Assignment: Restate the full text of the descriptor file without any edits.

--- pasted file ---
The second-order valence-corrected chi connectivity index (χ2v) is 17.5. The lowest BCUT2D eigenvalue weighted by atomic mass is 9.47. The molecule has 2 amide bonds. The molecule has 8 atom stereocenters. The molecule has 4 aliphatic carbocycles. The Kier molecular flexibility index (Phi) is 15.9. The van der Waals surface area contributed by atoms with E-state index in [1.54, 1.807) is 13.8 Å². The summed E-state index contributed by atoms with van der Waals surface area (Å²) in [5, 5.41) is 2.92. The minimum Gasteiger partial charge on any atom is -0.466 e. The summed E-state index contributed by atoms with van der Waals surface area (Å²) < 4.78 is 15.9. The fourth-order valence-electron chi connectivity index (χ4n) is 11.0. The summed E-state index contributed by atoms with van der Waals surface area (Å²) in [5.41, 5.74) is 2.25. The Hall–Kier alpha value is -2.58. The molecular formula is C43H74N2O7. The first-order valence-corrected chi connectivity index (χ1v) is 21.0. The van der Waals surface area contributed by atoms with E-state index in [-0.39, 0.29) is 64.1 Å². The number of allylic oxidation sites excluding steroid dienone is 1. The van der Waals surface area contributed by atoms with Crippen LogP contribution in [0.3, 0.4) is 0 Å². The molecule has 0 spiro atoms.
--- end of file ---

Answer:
The second-order valence-corrected chi connectivity index (χ2v) is 17.5. The lowest BCUT2D eigenvalue weighted by atomic mass is 9.47. The molecule has 2 amide bonds. The molecule has 8 atom stereocenters. The molecule has 4 aliphatic carbocycles. The Kier molecular flexibility index (Phi) is 15.9. The van der Waals surface area contributed by atoms with E-state index in [1.54, 1.807) is 13.8 Å². The summed E-state index contributed by atoms with van der Waals surface area (Å²) in [5, 5.41) is 2.92. The minimum Gasteiger partial charge on any atom is -0.466 e. The summed E-state index contributed by atoms with van der Waals surface area (Å²) < 4.78 is 15.9. The fourth-order valence-electron chi connectivity index (χ4n) is 11.0. The summed E-state index contributed by atoms with van der Waals surface area (Å²) in [5.41, 5.74) is 2.25. The Hall–Kier alpha value is -2.58. The molecular formula is C43H74N2O7. The first-order valence-corrected chi connectivity index (χ1v) is 21.0. The van der Waals surface area contributed by atoms with E-state index in [-0.39, 0.29) is 64.1 Å². The number of allylic oxidation sites excluding steroid dienone is 1. The van der Waals surface area contributed by atoms with Crippen LogP contribution in [0.3, 0.4) is 0 Å². The molecule has 0 spiro atoms.